The decision of the Congregation for the Doctrine of the Faith makes clear that the actions of the Board of Directors have broken communion with the universal Church. Frequently, especially in the communications media, the difficulties of the Board of Directors have been presented as a disagreement with me as Archbishop of St. Louis and have been reduced to a personal conflict between them and myself. As their pastor, I have been obliged to call them to reconciliation and repentance for the good of the salvation of their souls and the good of the whole Church. In doing so, I have acted in accord with what the teaching and discipline of the Catholic Church require. My actions have nothing to do with any personal conflict but, rather, with the integrity of the Catholic faith and its practice, which I have the solemn responsibility to safeguard and promote.

Clearly, the finding of the Congregation is most serious for the members of the Board of Directors of Saint Stanislaus Kostka Corporation. It touches upon the eternal salvation of their souls. For the Congregation, and also for me, the matter is of the deepest pastoral concern. The Congregation, therefore, indicates two possible responses of the members of the Board of Directors.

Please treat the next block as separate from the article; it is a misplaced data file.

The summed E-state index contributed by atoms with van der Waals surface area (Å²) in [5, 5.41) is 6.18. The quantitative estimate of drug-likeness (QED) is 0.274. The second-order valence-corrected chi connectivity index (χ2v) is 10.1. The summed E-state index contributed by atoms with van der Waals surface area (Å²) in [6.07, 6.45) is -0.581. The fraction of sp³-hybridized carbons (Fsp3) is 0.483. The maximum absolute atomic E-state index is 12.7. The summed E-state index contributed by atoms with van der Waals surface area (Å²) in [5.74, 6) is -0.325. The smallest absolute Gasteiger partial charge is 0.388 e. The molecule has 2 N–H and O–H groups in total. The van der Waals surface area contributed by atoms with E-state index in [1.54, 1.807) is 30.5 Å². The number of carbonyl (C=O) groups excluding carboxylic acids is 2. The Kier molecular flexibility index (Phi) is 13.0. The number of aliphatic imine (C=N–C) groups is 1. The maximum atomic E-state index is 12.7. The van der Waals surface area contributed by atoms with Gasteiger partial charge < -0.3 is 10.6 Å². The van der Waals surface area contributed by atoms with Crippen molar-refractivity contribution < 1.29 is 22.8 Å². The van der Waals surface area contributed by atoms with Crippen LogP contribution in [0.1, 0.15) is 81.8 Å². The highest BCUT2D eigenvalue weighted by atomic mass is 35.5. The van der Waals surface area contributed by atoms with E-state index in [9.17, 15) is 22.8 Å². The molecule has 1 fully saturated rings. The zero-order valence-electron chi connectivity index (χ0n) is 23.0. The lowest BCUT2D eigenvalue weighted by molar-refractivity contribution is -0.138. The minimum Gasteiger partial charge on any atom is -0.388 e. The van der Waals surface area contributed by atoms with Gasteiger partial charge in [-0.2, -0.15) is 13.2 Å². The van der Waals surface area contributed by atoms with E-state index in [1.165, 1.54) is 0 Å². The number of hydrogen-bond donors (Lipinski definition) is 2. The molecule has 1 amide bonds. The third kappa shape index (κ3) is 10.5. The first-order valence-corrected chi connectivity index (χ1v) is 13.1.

If the members of the Board of Directors believe the decision of the Congregation is unjust, then they may appeal the decision to Ordinary Session of the Cardinals and Bishops who are members of the Congregation, which takes place each Wednesday, Feria IV in Latin, within thirty "useful days" from the day on which they receive a copy of the Congregation's letter. In Church law, the "useful time" which a person has to exercise a right does not run when the person is unaware or is unable to act (can. 201, ยง2).